U.S. farm groups have been touting successful Doha Round of World Trade Organization negotiations as the key to “leveling the playing field” or providing much greater market access for U.S. farm products overseas.
But those groups need to begin asking questions about how much access and at what price, according to Bill Gillon, a Memphis, Tenn.-based attorney who has been closely following the negotiations for the National Cotton Council since their inception in Doha, Qatar, in 2001.
“The stated position of the United States and of U.S. agricultural interests in general is that this round must conclude with significant gains in market access,” says Gillon. “Only market access gains can justify the United States agreeing to reductions in trade-distorting agricultural support.”
But the Doha framework agreement reached by WTO members in July could force the United States to make draconian cuts in its farm programs in exchange for scant increases in foreign market access.
Gillon gave Cotton Council board members his assessment of the current state of the Doha negotiations at their mid-year board meeting in San Diego. The prognosis was not good.
“The new framework agreement contained many of the right words regarding market access,” he said. “It called for higher tariffs to be reduced more than lower tariffs, and it called for significant increases in market access for all products.
“But it also contains exemptions for yet-to-be-designated special products and a new category of sensitive products. Developing countries are also insisting on a special agricultural safeguard mechanism available only to them. Importantly, the framework contained no numbers indicating exactly how much tariffs would be reduced.”
Then, there's the decision made in last year's negotiations to make reductions from bound tariff rates rather than applied rates. U.S. bound tariff rates are nearly equivalent to applied tariff rates, meaning lowering tariffs in the United States translates to a real reduction, according to Gillon.
“However the disparity in most of the developing world between bound and applied tariffs creates the situation where a celebrated 50 percent cut in tariffs does not result in any actual increase in market access, as it does not even approach a reduction in the actual applied tariff.”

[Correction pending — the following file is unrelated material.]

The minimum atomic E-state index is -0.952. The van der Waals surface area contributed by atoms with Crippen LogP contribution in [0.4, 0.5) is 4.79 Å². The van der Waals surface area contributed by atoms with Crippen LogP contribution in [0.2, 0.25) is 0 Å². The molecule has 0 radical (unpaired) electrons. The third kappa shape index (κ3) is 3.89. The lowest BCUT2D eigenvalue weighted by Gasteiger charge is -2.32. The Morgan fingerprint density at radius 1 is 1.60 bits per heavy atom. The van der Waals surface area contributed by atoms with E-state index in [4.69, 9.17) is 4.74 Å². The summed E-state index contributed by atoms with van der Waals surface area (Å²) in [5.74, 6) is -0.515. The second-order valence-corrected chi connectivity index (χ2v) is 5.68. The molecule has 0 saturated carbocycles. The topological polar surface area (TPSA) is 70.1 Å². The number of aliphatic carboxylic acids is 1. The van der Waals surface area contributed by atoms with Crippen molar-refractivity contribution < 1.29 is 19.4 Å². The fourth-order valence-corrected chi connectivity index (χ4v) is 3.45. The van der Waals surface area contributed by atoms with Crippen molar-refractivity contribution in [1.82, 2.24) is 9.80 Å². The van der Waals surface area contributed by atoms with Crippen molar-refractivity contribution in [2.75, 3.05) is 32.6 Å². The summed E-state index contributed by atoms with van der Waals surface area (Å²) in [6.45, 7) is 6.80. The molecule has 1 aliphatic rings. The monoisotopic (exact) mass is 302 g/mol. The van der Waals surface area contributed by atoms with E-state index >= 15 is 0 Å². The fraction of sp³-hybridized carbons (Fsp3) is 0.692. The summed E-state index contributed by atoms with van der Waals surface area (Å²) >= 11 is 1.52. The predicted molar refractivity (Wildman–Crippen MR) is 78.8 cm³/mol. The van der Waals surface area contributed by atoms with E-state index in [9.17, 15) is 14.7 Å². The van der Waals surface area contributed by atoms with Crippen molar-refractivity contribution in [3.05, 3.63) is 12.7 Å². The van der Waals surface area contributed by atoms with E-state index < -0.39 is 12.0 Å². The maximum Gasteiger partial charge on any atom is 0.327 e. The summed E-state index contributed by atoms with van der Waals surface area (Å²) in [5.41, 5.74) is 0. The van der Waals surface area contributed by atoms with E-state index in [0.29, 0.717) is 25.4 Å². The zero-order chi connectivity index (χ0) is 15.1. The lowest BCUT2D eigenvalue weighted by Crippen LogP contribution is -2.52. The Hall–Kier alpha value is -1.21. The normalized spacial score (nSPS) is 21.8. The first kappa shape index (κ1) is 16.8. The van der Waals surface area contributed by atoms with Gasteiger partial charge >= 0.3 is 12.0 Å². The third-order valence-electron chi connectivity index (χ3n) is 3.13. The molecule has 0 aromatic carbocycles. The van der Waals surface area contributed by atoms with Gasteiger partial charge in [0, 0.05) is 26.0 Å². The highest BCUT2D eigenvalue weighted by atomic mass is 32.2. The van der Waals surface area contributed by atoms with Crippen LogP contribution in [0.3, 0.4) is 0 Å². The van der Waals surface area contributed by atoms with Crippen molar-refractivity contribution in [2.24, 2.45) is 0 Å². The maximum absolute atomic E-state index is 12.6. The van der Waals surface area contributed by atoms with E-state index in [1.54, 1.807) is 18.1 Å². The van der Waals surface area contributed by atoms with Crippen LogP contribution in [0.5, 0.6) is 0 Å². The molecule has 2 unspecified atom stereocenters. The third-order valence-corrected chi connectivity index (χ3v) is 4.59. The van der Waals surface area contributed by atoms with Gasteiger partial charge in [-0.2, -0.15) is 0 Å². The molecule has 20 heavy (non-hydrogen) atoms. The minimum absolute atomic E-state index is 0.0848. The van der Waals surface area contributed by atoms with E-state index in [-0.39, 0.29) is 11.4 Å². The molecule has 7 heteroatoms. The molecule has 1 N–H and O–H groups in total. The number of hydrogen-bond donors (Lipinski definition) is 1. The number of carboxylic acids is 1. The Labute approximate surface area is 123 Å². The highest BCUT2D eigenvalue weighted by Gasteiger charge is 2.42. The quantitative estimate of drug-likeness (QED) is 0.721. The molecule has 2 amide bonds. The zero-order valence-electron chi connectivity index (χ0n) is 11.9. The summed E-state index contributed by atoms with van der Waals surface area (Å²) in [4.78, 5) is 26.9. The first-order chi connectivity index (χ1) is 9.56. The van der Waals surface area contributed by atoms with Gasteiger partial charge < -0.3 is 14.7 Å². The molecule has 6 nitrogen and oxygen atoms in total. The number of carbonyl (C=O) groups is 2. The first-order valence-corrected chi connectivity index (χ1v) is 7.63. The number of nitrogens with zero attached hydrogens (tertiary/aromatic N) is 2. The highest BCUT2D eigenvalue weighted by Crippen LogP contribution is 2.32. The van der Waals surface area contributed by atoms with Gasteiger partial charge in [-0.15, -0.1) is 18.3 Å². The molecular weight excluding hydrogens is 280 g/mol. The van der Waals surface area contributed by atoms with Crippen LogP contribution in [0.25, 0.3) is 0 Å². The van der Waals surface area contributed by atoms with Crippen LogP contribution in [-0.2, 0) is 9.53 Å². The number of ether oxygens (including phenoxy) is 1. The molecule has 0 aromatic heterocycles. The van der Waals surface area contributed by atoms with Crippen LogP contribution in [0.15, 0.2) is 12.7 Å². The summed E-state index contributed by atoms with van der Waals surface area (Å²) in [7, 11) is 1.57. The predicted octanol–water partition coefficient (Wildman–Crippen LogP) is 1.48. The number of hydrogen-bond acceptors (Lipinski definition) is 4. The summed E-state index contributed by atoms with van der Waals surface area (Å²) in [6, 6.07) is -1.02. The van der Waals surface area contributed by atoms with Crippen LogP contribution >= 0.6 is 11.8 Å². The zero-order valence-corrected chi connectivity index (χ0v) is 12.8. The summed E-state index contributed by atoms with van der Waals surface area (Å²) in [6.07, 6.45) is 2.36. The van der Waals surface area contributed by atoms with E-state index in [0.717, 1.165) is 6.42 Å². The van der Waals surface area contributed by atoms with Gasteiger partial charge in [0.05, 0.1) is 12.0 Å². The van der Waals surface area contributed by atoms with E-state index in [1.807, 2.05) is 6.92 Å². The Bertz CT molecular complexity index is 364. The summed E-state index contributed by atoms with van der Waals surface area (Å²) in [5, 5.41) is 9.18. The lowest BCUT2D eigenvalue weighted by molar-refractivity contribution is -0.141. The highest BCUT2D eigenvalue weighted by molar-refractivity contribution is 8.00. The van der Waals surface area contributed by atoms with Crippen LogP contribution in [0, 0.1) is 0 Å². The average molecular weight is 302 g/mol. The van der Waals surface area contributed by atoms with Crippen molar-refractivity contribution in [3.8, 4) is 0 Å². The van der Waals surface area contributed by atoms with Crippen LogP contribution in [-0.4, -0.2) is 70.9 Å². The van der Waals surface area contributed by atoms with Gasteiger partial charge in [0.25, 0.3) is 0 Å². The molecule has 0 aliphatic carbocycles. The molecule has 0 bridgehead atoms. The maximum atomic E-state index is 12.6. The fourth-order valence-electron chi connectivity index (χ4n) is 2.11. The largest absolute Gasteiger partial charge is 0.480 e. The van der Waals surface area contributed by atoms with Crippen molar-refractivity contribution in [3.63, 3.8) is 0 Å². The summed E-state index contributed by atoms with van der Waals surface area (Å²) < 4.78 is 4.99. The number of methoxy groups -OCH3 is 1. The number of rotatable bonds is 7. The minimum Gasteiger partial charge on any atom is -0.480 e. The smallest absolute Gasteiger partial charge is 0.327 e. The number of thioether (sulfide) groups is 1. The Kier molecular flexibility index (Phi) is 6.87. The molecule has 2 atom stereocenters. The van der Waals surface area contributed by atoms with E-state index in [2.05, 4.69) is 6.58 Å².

Brazil and the Group of 20 developing countries that caused the collapse of the Doha ministerial negotiations in Cancun, Mexico, two years ago tabled a market access proposal in July that contained some positive provisions.
“It has gained a fair amount of support, but it also ingrains, I think permanently, the disparities between the treatment of developing country tariffs and developed country tariffs,” he said. “In fact, the proposal ensures that the highest tariffs are not reduced the most.
“It would also ensure that the United States, one of the most open markets in the world, will not achieve reciprocity in market access.”
What will be asked of the United States in return for these market access “gains?” Gillon says the trade-offs may be greater than U.S. cotton producers expect.
Most farmers have become aware that the WTO divides agricultural subsidies into three categories or boxes — amber, which are considered to be trade distorting; blue, programs that are exempt because they limit production; and green, programs exempt because they are deemed not to distort trade.
Most growers also know the ceiling for the U.S. amber box programs is $19.1 billion, a figure U.S. farm payments have not exceeded in any one year even though a new counter-cyclical payment program was added in the 2002 farm bill.
The framework agreement would require significant reductions in the amber category, with the largest subsidizers being required to reduce the most. It also includes a 20 percent down payment to help start the reduction process.